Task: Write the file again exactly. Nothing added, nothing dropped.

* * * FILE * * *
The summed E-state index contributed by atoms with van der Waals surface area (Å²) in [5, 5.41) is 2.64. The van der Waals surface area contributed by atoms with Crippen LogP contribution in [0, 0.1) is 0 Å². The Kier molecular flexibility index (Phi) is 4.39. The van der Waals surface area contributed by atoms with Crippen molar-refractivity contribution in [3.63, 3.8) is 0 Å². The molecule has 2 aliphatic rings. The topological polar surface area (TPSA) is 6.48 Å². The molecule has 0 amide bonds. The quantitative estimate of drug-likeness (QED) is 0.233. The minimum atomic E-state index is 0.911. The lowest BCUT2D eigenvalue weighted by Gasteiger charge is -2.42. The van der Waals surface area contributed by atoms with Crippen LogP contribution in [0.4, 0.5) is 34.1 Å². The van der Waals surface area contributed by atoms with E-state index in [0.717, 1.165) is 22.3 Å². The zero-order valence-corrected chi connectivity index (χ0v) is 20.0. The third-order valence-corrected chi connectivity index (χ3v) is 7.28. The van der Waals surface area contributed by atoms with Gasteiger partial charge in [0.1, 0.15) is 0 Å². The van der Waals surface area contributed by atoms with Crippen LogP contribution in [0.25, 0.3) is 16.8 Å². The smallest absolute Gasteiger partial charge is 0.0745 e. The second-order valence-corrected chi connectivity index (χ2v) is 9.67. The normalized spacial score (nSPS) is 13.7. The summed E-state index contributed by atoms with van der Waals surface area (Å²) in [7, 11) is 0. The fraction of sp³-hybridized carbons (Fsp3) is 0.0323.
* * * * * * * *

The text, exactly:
The summed E-state index contributed by atoms with van der Waals surface area (Å²) in [5, 5.41) is 2.64. The van der Waals surface area contributed by atoms with Crippen LogP contribution in [0, 0.1) is 0 Å². The Kier molecular flexibility index (Phi) is 4.39. The van der Waals surface area contributed by atoms with Crippen molar-refractivity contribution in [3.63, 3.8) is 0 Å². The molecule has 2 aliphatic rings. The topological polar surface area (TPSA) is 6.48 Å². The molecule has 0 amide bonds. The quantitative estimate of drug-likeness (QED) is 0.233. The minimum atomic E-state index is 0.911. The lowest BCUT2D eigenvalue weighted by Gasteiger charge is -2.42. The van der Waals surface area contributed by atoms with Crippen LogP contribution in [0.4, 0.5) is 34.1 Å². The van der Waals surface area contributed by atoms with E-state index in [0.717, 1.165) is 22.3 Å². The zero-order valence-corrected chi connectivity index (χ0v) is 20.0. The third-order valence-corrected chi connectivity index (χ3v) is 7.28. The van der Waals surface area contributed by atoms with Gasteiger partial charge in [0.1, 0.15) is 0 Å². The van der Waals surface area contributed by atoms with Crippen LogP contribution in [0.25, 0.3) is 16.8 Å². The smallest absolute Gasteiger partial charge is 0.0745 e. The second-order valence-corrected chi connectivity index (χ2v) is 9.67. The normalized spacial score (nSPS) is 13.7. The summed E-state index contributed by atoms with van der Waals surface area (Å²) in [7, 11) is 0. The fraction of sp³-hybridized carbons (Fsp3) is 0.0323.